Memories of how the day was revisit. I was working with a Christian Japanese brother, kind of a rare occurrence. I expected much of him because of his religion. But after relating with him, I was reminded of a comment by my good friend that those who join religion do so because they are weak. I don’t think so, but it’s all that I could agree with in this situation. His relationship with the director didn’t seem to be nice. Working as three was supposed to be fun. But it turned up to be highly tensed seven hour session.
We began by fear of yakuza. Apparently, the reports given previously made the lady director feel lazy to report to work. She came with half equipments for set up. This meant that people who were going to trust us would be few in number. You need to prove your worth in Japan. You won’t gain favor from anybody if you look clumsy. The perfect equals real. The more complicated your look the more genuine you will be perceived to be. Perfect is what we are looking for. No time for risks.
My good Christian friend got a good catch. But fear was too much on him. He used three times as much explaining or should I say repeating issues to a client. He was not sensitive to time. For whatever reason, the lady was warm-hearted and decided to register. But she was genuinely in a rush. Not like those who say they don’t have time to unhook themselves from a conversation. And the director noted. Of course she wanted to have a share of her telling the same stories and embarrassing the inefficient front-liner. So she gave a stern warning to him about his style.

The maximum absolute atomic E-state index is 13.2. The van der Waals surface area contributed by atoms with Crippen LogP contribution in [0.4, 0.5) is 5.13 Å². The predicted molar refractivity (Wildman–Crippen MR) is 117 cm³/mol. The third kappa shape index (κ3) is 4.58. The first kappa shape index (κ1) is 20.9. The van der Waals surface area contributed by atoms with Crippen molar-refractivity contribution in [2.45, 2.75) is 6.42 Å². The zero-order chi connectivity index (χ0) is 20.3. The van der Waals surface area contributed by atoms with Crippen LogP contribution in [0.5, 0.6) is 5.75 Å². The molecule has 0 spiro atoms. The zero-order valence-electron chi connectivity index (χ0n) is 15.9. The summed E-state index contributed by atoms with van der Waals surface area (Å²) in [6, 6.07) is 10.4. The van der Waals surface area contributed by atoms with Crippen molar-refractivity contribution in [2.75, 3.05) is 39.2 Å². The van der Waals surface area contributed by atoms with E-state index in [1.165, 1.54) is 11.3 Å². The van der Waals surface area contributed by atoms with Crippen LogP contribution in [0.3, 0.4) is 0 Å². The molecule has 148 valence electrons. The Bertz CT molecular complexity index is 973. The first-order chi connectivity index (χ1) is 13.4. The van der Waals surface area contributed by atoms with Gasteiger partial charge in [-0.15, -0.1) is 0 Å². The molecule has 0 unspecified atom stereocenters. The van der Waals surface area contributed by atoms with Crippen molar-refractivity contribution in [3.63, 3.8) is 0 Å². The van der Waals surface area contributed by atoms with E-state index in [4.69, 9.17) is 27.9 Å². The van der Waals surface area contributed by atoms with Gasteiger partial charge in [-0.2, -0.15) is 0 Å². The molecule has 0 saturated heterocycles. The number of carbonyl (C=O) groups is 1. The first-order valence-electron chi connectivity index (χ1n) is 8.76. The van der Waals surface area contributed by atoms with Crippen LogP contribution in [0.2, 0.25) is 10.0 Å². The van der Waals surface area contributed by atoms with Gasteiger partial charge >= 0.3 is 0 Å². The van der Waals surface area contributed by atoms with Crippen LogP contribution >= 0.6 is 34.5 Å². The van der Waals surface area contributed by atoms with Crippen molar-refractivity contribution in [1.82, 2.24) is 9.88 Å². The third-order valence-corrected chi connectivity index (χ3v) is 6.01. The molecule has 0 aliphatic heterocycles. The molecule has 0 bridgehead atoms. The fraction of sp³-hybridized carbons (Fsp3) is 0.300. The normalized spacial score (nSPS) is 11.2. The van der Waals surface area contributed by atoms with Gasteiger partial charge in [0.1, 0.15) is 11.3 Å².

Instead of joy of convincing one in a hundred, there was a cry of “poor me, I can’t be good enough”. My head thought, you should forget how bad you’re and rejoice that you’ve managed to win a heart. What’s bigger? I don’t think small mistakes matters as much. We should have them to remind us that we are not gods. Or else we end up worshiping ourselves or demanding others do that to us.
Then I headed to the counter. There was a long queue which drove me crazy. But a sight of a lady customer and a high school boy at the counter kept my mind busy. A packet of bento dropped. The customer was sluggish to pick it up. She did it so slowly with her eyes fixed on the poor boy who was running to correct his mistakes while uttering endless “I am sorry.” she managed to pick the packet before the boy, which made him more guilty. The plead for mercy was genuine. If it were me, I would talk the boy to the reality that people, who are normal, do make such mistakes. And they are human because they do. No word came from the lady.
As if to add salt to the wound, she asked the boy to not include the package in her shopping. I told myself, “she didn’t need it at first.” nothing really happened when it dropped. Why make the young boy feel guilty because of something we do all the times?
Our very essence is imperfection. That is what keeps us loving and appreciating each other. That we make mistakes makes us revive the power to try more and more in us. Reminds me of a guy who said, “I count not myself as to have achieved, but forgetting the past, I run towards the goal that I might receive the crown.”